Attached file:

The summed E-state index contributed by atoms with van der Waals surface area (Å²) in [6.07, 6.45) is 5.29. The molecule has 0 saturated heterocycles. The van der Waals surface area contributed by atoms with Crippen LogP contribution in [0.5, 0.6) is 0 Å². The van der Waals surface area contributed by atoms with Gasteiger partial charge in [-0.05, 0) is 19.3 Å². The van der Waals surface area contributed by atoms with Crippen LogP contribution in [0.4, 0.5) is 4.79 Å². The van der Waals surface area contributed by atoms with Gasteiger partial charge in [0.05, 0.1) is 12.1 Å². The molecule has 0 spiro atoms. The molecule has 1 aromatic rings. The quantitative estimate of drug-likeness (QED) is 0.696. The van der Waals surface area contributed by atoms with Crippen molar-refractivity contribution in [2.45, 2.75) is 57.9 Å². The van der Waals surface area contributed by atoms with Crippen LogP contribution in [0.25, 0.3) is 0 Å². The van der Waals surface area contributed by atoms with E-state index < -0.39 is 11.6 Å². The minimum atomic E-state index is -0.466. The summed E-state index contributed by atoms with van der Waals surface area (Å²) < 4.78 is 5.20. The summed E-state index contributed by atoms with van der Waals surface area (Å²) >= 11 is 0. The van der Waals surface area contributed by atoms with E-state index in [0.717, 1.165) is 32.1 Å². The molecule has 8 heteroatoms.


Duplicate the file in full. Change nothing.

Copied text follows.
The summed E-state index contributed by atoms with van der Waals surface area (Å²) in [6.07, 6.45) is 5.29. The molecule has 0 saturated heterocycles. The van der Waals surface area contributed by atoms with Crippen LogP contribution in [0.5, 0.6) is 0 Å². The van der Waals surface area contributed by atoms with Gasteiger partial charge in [-0.05, 0) is 19.3 Å². The van der Waals surface area contributed by atoms with Crippen LogP contribution in [0.4, 0.5) is 4.79 Å². The van der Waals surface area contributed by atoms with Gasteiger partial charge in [0.05, 0.1) is 12.1 Å². The molecule has 0 spiro atoms. The molecule has 1 aromatic rings. The quantitative estimate of drug-likeness (QED) is 0.696. The van der Waals surface area contributed by atoms with Crippen molar-refractivity contribution in [2.45, 2.75) is 57.9 Å². The van der Waals surface area contributed by atoms with Crippen LogP contribution in [0.25, 0.3) is 0 Å². The van der Waals surface area contributed by atoms with E-state index < -0.39 is 11.6 Å². The minimum atomic E-state index is -0.466. The summed E-state index contributed by atoms with van der Waals surface area (Å²) < 4.78 is 5.20. The summed E-state index contributed by atoms with van der Waals surface area (Å²) >= 11 is 0. The van der Waals surface area contributed by atoms with E-state index in [0.717, 1.165) is 32.1 Å². The molecule has 8 heteroatoms.